White Papers vs. Case Studies: What’s The Difference? (2nd In A Series)

Welcome to the second in our continuing series on understanding content – the different types of content available today. In our first installment, we looked at the difference between traditional book publishing and eBooks. Today, we look at the similarities – and differences – between white papers and case studies. They are very similar in some respects, but also very different.

White Papers – What Are They and How Are They Prepared?

white paper format

One thing that both white papers and case studies have in common is that they are content written to focus in some way on solving a problem, but they take a somewhat different approach.

White papers are designed to be very objective in tone, rather than a personal recounting. People attracted to white papers are interested in a deep exploration of a topic, and are looking for specific information or strategies that can help them to address the needs they have in that area.

White papers make use of a standardized presentation format: There usually an executive summary which gives a 1-paragraph summary of the contents of the entire white paper. After that, there will follow the largest section, which is a detailed analysis of the problem situation as well as recommendations and recommended strategies. There will also be a concluding summary, which can often be more promotional in tone, with suggestions for follow-up and contact or next steps.

Overall, the approach of a white paper is to do a lot of “giving” to the reader, in the form of real-world help. This helps to establish and strengthen the credibility of the company and its brand as an industry expert voice.

Source material for a white paper could come from several separate articles or blog posts, but this will usually require heavy editing to fit it into the traditional white paper presentation. White papers can be packaged as PDF’s, workbooks, and also presentation slides. Logos and color design must be professionally executed as “image” is a big part of what makes white papers impressive to prospects!

What Exactly is a Case Study and How Is It Different From a White Paper?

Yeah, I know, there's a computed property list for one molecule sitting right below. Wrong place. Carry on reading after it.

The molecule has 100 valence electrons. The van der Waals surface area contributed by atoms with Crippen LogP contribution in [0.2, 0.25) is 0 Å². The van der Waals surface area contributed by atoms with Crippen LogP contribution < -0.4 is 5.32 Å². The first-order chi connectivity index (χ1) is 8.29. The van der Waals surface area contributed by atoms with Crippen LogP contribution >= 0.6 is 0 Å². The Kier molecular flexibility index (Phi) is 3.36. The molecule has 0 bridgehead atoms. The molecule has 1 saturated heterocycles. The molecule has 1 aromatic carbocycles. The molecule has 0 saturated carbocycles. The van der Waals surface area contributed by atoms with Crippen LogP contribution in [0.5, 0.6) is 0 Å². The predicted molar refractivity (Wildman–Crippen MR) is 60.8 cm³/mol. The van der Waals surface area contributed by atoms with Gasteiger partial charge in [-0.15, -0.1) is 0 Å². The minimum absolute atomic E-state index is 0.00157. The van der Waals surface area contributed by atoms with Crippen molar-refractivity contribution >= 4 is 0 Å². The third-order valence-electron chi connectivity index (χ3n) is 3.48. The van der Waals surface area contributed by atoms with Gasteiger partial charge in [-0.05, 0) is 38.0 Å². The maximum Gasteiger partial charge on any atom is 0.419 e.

Like white papers, a case study is also focused on how to solve a problem. But in the case of a case study the content preparation takes the form of a “story” or narrative about a specific client or situation.

preparing case studies

The narrative of a case study provides detailed information about the problems and challenges facing someone who began working with you. You describe what issues they were facing, what solutions were proposed (including a description of other solutions they tried that did not solve their problem), and the results that were achieved.

One major difference – other than in the form of how the information is presented – is that a white paper is designed to appeal to someone looking for general, but actionable recommendations/strategies applicable throughout your industry – whereas case studies are really a form of “proof” that what you are doing works, that you can achieve the results for clients that you promise them.

With a case study, it is perfectly acceptable to put your company on display, in a way. But with a white paper your company is kept to the background, and may only make a brief entrance in the conclusion, “reach out” or next steps section, in order to keep the objective tone of the white paper intact.

Some Ways in Which Both Case Studies and White Papers Are SimilarĀ 

white paper vs case study

Both case studies and white papers are great for use as downloads and freebie offerings. White papers especially are great for gated content (i.e., that one must sign up to receive) as they have a higher perceived value. Case studies can be a useful offering for folks a bit further down in the sales funnel – who have an awareness of your company and an interest in using your services, but who need “proof” that you can do what you claim to do. Each in their own way, they can, when used properly, be effective in persuading “tire-kickers” to take the plunge!

One important note we will leave you with: Always make sure that you provide ways with your white papers and case studies, for interested parties to contact you if they have questions or require further follow-up. Without being overly-hyped, make sure your contact information is present and can be found easily and quickly.

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